E-Verify: The state budget would require state agencies and contractors to verify the eligibility of their employees to work in the United States. State agencies and major contractors would be mandated to use E-Verify, a U.S. Department of Homeland Security website that allows businesses to determine the eligibility of their employees to work in the United States. The bill requires all state agencies to enroll in E-Verify to determine whether employees hired after Jan. 1, 2022, are eligible to work in the United States. It would apply to state contractors that do at least $50,000 worth of business with the state to verify the eligibility of their employees.

Education bill: A bill that coupled the public education budget with two programs intended to encourage school choice with public subsidies for private schooling passed the House but came up a vote short in the Senate. The bill deadlocked at 20 in the Senate and passed 64-59 in the House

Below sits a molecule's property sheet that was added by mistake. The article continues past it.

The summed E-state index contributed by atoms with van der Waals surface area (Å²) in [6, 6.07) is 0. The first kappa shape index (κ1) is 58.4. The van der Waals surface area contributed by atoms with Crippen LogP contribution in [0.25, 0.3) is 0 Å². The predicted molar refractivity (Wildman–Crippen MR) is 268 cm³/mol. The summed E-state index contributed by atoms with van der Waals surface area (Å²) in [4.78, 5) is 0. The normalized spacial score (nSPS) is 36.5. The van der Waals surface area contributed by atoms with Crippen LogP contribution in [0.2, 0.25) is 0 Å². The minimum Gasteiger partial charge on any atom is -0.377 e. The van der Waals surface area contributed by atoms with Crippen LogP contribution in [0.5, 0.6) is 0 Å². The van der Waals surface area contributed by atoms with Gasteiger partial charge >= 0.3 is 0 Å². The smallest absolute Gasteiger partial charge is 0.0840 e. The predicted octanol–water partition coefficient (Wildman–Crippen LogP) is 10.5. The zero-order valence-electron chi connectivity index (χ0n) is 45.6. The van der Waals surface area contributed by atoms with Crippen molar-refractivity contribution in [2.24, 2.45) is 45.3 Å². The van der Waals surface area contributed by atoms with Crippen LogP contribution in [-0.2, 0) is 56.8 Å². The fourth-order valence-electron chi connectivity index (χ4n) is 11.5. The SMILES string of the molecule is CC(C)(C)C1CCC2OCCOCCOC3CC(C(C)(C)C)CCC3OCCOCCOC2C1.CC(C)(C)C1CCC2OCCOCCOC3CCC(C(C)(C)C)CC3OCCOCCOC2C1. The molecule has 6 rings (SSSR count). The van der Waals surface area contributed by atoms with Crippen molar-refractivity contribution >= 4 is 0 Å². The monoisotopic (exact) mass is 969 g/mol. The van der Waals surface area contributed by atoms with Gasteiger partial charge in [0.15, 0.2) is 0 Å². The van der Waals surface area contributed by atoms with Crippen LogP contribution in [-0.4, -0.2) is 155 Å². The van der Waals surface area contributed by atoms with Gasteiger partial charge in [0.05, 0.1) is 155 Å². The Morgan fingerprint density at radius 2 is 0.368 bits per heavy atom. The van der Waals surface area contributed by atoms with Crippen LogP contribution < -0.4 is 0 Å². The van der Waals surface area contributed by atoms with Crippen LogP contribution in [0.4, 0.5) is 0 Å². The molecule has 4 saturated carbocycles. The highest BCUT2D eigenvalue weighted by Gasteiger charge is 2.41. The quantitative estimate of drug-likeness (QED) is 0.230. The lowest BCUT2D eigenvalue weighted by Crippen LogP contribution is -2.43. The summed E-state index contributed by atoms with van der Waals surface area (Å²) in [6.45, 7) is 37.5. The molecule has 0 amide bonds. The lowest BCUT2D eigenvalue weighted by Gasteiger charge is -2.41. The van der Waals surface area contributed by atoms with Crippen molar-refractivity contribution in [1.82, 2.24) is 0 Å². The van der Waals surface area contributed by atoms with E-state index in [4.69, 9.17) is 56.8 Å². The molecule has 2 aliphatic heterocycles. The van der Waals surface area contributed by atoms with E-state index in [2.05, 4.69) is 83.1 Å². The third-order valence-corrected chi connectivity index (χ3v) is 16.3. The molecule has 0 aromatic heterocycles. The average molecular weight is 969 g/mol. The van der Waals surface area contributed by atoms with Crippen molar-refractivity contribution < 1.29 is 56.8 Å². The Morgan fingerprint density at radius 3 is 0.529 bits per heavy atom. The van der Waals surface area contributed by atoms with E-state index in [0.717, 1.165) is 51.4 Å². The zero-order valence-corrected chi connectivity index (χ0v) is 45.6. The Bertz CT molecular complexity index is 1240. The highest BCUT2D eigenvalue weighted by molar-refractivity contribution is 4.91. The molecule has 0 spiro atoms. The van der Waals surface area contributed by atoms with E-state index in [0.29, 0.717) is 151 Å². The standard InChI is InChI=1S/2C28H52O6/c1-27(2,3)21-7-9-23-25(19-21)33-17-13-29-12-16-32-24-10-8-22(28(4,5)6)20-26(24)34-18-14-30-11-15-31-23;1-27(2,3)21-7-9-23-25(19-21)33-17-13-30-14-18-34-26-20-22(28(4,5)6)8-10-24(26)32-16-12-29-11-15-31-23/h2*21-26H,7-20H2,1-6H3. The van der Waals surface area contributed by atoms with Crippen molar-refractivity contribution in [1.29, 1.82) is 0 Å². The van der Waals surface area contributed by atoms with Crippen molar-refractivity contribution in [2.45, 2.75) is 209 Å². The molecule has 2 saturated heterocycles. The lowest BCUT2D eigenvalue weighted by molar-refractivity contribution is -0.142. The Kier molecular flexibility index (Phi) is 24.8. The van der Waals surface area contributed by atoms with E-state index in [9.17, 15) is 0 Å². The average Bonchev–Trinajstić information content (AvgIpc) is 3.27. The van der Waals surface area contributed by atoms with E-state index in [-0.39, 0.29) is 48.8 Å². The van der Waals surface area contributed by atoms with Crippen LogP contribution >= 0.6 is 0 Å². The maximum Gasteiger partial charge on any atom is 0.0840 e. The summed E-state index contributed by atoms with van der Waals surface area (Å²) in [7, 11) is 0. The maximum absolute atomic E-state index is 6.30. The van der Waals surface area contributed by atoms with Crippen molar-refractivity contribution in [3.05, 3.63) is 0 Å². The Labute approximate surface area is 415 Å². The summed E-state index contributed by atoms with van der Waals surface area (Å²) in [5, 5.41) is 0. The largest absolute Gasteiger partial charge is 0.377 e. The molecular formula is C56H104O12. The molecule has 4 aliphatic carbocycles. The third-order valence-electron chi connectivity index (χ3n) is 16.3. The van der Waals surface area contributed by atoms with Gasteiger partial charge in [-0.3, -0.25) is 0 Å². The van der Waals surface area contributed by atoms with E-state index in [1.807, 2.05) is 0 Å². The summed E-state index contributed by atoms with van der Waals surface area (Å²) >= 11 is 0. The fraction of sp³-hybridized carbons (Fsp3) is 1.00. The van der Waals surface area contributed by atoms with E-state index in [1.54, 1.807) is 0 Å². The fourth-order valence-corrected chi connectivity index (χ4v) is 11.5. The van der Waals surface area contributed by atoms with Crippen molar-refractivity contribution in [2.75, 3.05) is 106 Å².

Election Day mail ballot deadline: A bill eliminating the three-day grace period for mailing in ballots is still sitting in a Senate committee after it was initially advanced and later pulled back. Its future is uncertain. The law now allows advanced ballots to be delivered to election officials up until three days after the election so long as they’re postmarked on or before Election Day. The bill set the deadline at 7 p.m. on Election Day.

Emergency management law: The Legislature passed a bill rewriting the state’s emergency management law, which included provisions allowing aggrieved individuals to go to court if they feel they are overly burdened by government regulations. The House passed the bill 118-5. It passed 31-8 in the House. The bill was signed into law.